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For my new database i want to save a given date and time and year from php to my database with mysqli, in sql i can make a field :

DATE

DATETIME

TIMESTAMP

TIME

YEAR

I'm using the database only with php, what type should i select? and for what reason.

I think datetime and timestamp are the best options. but cant find any reason why 1 should be better then the other. Can someone help me to chose ?

Or is it better to save date time and year separate?

I want to make querys to get values from last week etc.

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  • Depends on what you're going to use. If you're storing a date, don't use a TIMESTAMP. If you're storing a timestamp, don't use a DATE. If you don't need time, don't use DATETIME. – Amal Murali Nov 28 '13 at 15:36
  • I personally use datetime for user specified / variable dates and timestamp with store current on insert enable when I just need to store the now() time on record insert. They're all much of a muchness though I just personally find datetime/timestamps easier to deal with – Dave Nov 28 '13 at 15:36
  • i want to store the date time and year of an event . – Sven van den Boogaart Nov 28 '13 at 15:37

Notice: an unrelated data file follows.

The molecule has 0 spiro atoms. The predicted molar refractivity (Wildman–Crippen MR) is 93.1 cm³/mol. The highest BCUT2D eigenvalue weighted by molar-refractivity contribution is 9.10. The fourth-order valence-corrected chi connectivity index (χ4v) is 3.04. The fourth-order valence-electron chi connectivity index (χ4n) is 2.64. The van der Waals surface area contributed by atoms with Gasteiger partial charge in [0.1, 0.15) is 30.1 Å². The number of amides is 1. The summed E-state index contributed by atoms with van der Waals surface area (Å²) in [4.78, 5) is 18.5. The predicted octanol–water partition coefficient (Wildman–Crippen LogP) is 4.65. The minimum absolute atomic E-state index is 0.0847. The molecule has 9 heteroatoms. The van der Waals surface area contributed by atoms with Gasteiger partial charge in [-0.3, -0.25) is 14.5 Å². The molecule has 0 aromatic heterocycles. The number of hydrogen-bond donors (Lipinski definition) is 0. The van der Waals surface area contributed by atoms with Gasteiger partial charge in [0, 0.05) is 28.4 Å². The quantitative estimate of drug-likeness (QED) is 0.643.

• the first timestamp field in a table will auto-update anytime you modify the record. maybe that's what you want, but if you're storing (say) HR records, you don't want someone's birthday to always be "now". – Marc B Nov 28 '13 at 15:37
  • See that discussion stackoverflow.com/questions/409286/datetime-vs-timestamp – LevB Nov 28 '13 at 15:37
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For my new database i want to save a given date and time and year from php to my database

So, store it as DATETIME. It includes the year.

Here is how look at those types:

  • DATE: use for dates (with years), for example a a birthdate ("2010-11-23")

  • TIME: use for a time in a day, for example the start of your lunch ("12:00")

  • DATETIME: use for a specific date and time, for example the start of a meeting ("2010-11-23 12:00")

  • TIMESTAMP: use for when a specific thing happened, for example the time a certain meeting was created ("1385653500"; this often includes timezone information in its definition)

  • YEAR: use to store a year, for example the start year of a war ("1653")

Note that you can always cast "larger" types to "smaller" types. E.g. you can cast a DATE into a YEAR.

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  • timestamp includes years to right? – Sven van den Boogaart Nov 28 '13 at 15:43
  • @SvenB yes, it can be calculated from its definition (many timestamps exist out there), I added some examples for each in my answer. – Bart Friederichs Nov 28 '13 at 15:47
  • Just a note TIMESTAMP can also store date im datetime format ie yyyy-mm-dd hh:ii:ss it doesn't HAVE to store it as an epoch time stamp – Dave Nov 28 '13 at 16:06

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